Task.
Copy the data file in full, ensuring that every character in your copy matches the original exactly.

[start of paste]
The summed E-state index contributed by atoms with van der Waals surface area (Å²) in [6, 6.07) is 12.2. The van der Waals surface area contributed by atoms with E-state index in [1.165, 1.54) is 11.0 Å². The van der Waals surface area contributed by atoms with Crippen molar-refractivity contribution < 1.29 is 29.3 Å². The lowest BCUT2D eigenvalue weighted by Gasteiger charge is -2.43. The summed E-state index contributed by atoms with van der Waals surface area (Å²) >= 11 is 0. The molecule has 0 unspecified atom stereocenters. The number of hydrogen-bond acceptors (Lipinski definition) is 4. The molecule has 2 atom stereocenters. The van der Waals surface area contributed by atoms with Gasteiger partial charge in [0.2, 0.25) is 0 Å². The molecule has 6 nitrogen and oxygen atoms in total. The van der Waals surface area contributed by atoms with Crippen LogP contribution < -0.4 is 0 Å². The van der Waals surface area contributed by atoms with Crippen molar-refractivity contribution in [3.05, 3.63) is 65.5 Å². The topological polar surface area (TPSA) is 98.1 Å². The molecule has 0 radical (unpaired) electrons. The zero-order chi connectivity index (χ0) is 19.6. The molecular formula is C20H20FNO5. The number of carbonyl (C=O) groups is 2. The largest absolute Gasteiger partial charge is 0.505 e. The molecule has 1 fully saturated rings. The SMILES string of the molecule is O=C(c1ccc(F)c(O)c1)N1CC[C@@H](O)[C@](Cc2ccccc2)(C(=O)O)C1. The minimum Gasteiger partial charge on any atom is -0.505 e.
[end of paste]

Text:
The summed E-state index contributed by atoms with van der Waals surface area (Å²) in [6, 6.07) is 12.2. The van der Waals surface area contributed by atoms with E-state index in [1.165, 1.54) is 11.0 Å². The van der Waals surface area contributed by atoms with Crippen molar-refractivity contribution < 1.29 is 29.3 Å². The lowest BCUT2D eigenvalue weighted by Gasteiger charge is -2.43. The summed E-state index contributed by atoms with van der Waals surface area (Å²) >= 11 is 0. The molecule has 0 unspecified atom stereocenters. The number of hydrogen-bond acceptors (Lipinski definition) is 4. The molecule has 2 atom stereocenters. The van der Waals surface area contributed by atoms with Gasteiger partial charge in [0.2, 0.25) is 0 Å². The molecule has 6 nitrogen and oxygen atoms in total. The van der Waals surface area contributed by atoms with Crippen LogP contribution < -0.4 is 0 Å². The van der Waals surface area contributed by atoms with Crippen molar-refractivity contribution in [3.05, 3.63) is 65.5 Å². The topological polar surface area (TPSA) is 98.1 Å². The molecule has 0 radical (unpaired) electrons. The zero-order chi connectivity index (χ0) is 19.6. The molecular formula is C20H20FNO5. The number of carbonyl (C=O) groups is 2. The largest absolute Gasteiger partial charge is 0.505 e. The molecule has 1 fully saturated rings. The SMILES string of the molecule is O=C(c1ccc(F)c(O)c1)N1CC[C@@H](O)[C@](Cc2ccccc2)(C(=O)O)C1. The minimum Gasteiger partial charge on any atom is -0.505 e.